How To Get Back To Golfing After A Wrist Injury - Functional Advantage
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How To Get Back To Golfing After A Wrist Injury


Golf is a popular sport, especially during the summer months, but wrist injuries in golf are common, and they can really wreck your game, leaving you unable to enjoy a round at the weekend with your family and friends.

A Common Golf Injury – Wrist Problems

For golfers that we see in clinic, wrist injuries are probably the second most common golf injury (behind lower back pain and closely followed by golfers elbow) and can either spoil the enjoyment of playing golf, or keep you from playing it entirely.

During a swing, particularly driving off the tee, the lead side of the body is the main generator of power, and the wrist on the lead hand (the hand you place highest on the club) often takes the brunt of any poor technique, or can suffer from what people often refer to as wear and tear.

Causes of Golf Wrist Injuries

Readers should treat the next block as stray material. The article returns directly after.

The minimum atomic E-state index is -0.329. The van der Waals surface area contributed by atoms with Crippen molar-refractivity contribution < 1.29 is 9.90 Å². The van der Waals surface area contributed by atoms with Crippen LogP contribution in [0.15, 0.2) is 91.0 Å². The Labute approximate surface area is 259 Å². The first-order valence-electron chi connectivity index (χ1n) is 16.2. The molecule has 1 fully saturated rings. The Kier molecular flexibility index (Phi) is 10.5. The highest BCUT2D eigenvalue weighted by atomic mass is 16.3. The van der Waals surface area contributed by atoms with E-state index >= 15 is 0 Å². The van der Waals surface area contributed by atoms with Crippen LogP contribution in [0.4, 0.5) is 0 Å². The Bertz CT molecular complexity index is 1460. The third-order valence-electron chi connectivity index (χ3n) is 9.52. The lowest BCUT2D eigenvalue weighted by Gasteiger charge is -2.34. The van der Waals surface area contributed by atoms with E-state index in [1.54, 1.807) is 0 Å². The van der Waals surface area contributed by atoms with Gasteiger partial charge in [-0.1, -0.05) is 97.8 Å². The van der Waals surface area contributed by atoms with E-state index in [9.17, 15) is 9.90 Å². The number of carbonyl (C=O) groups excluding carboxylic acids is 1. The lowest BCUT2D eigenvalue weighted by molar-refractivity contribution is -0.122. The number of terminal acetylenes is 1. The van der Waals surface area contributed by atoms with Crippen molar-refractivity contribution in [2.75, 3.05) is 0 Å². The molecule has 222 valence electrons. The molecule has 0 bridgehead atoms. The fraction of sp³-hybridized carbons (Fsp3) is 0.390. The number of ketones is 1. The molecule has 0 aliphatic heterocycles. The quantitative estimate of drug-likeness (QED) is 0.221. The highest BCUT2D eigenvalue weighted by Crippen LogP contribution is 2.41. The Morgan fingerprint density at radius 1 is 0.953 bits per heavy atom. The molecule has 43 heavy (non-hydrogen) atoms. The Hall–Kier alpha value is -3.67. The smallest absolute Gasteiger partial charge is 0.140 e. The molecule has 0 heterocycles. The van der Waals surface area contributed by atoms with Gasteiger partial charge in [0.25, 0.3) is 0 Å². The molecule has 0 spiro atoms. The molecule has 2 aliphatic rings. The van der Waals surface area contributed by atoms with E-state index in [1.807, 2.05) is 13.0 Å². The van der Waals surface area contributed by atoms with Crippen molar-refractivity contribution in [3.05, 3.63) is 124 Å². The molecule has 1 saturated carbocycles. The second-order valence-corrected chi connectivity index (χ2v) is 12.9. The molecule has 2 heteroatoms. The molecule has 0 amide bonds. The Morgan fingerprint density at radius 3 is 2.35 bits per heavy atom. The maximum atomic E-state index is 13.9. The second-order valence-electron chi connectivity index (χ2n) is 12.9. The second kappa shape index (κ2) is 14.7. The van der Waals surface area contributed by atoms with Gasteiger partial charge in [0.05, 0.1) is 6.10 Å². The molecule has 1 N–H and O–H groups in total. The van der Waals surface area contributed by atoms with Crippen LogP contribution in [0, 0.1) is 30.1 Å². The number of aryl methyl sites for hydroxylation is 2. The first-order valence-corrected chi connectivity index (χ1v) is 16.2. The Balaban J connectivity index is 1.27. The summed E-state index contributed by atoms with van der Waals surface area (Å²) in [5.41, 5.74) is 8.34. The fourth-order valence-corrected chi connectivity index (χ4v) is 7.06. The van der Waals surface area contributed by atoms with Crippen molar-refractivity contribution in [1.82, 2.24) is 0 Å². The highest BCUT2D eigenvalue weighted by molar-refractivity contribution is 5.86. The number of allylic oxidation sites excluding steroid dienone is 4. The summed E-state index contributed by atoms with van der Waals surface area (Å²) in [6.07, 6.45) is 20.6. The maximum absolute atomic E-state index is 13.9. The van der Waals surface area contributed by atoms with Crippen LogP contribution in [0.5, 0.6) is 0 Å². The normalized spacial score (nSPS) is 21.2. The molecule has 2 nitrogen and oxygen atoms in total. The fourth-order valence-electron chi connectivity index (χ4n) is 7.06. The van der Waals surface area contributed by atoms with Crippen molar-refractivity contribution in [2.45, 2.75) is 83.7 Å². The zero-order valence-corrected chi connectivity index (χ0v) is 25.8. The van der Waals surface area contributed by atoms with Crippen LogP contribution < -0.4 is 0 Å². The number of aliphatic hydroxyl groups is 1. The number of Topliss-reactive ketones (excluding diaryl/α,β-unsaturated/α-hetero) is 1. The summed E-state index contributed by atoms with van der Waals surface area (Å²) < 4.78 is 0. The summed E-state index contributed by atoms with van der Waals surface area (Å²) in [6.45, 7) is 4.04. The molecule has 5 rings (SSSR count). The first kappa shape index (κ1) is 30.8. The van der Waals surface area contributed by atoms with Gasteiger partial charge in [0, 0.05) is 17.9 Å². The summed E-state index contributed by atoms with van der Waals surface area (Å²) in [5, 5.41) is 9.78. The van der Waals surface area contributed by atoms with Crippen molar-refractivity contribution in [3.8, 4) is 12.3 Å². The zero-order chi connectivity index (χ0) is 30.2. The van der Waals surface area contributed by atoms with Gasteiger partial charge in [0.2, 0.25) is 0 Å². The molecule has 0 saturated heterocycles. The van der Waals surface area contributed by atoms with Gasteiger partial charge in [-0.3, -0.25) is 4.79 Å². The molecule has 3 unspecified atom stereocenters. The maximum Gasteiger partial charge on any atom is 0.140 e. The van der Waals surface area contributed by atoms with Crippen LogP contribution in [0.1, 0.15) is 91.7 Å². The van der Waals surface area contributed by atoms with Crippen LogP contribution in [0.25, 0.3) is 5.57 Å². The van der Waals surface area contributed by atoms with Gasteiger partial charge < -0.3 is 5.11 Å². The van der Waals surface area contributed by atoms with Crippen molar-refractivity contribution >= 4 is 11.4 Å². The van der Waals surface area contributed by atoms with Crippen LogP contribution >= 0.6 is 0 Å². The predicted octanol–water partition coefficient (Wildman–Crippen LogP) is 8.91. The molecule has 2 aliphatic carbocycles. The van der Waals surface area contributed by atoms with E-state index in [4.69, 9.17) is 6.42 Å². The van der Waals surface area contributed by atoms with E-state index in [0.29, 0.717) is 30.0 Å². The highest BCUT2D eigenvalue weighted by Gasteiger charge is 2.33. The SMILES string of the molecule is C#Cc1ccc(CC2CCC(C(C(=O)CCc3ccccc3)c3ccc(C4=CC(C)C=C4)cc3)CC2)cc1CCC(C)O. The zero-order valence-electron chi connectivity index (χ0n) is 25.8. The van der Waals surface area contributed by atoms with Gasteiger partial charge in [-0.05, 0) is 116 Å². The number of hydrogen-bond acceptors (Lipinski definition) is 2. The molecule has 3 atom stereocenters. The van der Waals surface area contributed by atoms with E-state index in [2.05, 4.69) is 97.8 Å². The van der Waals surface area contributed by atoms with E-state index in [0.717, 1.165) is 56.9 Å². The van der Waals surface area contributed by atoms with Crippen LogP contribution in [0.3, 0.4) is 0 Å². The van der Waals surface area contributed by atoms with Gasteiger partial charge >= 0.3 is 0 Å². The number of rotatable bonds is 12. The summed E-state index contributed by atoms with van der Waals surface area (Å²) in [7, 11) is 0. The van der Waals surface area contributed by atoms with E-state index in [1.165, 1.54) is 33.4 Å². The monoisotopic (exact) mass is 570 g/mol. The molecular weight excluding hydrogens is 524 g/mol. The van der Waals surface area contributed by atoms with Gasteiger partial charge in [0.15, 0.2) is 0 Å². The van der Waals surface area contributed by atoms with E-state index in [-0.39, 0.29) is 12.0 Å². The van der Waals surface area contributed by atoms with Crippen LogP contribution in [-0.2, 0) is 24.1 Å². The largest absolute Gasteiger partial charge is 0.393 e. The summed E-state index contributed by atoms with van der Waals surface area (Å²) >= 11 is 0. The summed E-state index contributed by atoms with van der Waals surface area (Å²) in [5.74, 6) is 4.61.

There are generally two ways that a golf wrist injury can occur – either through overuse, or through trauma.

Overuse Related Wrist Injuries In Golf

As a simplified explanation, during a golf swing, the wrist moves from one extreme to the other – it will bend to one side as you bring the club back, and as you move through the swing, the wrist will bend to the other side as you hit the ball and follow through with the club.

During a round of golf this action could happen 70, 80, 90 or 100+ times and this repetitiveness can create tiny tears in the muscles and tendons around the wrist which lead to inflammation, swelling and pain.

If you only play golf once a month, this minor irritation of the wrist may heal by itself in time for your next round however if you play more frequently, the damage to the wrist may not recover in time, and ultimately build up to a bigger problem that affects you in your daily life and become extremely painful.

Trauma Related Wrist Injuries In Golf

Alternatively, you may hurt your wrist, either creating a new injury or aggravating an existing problem. This could happen as a result of striking a rock or a root during a swing, or making a large divot while swinging.

How To Avoid Wrist Injuries In Golf

Before any physical activity, not just golf, it is always a good idea to warm up and stretch the muscles that will be working. By doing this, you reduce the risk of any injuries occurring, or getting worse.